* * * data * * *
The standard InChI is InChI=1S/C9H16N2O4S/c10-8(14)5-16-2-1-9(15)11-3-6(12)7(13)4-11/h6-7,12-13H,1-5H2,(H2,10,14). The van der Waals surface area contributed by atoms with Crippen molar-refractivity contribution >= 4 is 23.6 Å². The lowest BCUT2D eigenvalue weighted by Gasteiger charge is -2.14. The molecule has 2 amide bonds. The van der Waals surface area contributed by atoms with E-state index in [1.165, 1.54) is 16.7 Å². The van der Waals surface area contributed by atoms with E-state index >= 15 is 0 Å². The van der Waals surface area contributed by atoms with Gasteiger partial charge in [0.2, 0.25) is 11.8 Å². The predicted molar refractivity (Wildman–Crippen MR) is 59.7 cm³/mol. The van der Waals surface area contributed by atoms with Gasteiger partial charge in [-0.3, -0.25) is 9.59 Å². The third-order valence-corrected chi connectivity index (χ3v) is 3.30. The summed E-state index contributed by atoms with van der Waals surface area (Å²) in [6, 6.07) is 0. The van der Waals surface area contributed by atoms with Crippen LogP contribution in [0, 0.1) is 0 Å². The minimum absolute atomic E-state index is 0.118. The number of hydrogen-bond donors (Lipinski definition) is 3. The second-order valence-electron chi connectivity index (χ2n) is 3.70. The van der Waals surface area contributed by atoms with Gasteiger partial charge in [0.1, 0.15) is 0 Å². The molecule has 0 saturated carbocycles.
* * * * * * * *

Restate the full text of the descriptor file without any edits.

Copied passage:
The standard InChI is InChI=1S/C9H16N2O4S/c10-8(14)5-16-2-1-9(15)11-3-6(12)7(13)4-11/h6-7,12-13H,1-5H2,(H2,10,14). The van der Waals surface area contributed by atoms with Crippen molar-refractivity contribution >= 4 is 23.6 Å². The lowest BCUT2D eigenvalue weighted by Gasteiger charge is -2.14. The molecule has 2 amide bonds. The van der Waals surface area contributed by atoms with E-state index in [1.165, 1.54) is 16.7 Å². The van der Waals surface area contributed by atoms with E-state index >= 15 is 0 Å². The van der Waals surface area contributed by atoms with Gasteiger partial charge in [0.2, 0.25) is 11.8 Å². The predicted molar refractivity (Wildman–Crippen MR) is 59.7 cm³/mol. The van der Waals surface area contributed by atoms with Gasteiger partial charge in [-0.3, -0.25) is 9.59 Å². The third-order valence-corrected chi connectivity index (χ3v) is 3.30. The summed E-state index contributed by atoms with van der Waals surface area (Å²) in [6, 6.07) is 0. The van der Waals surface area contributed by atoms with Crippen LogP contribution in [0, 0.1) is 0 Å². The minimum absolute atomic E-state index is 0.118. The number of hydrogen-bond donors (Lipinski definition) is 3. The second-order valence-electron chi connectivity index (χ2n) is 3.70. The van der Waals surface area contributed by atoms with Gasteiger partial charge in [0.1, 0.15) is 0 Å². The molecule has 0 saturated carbocycles.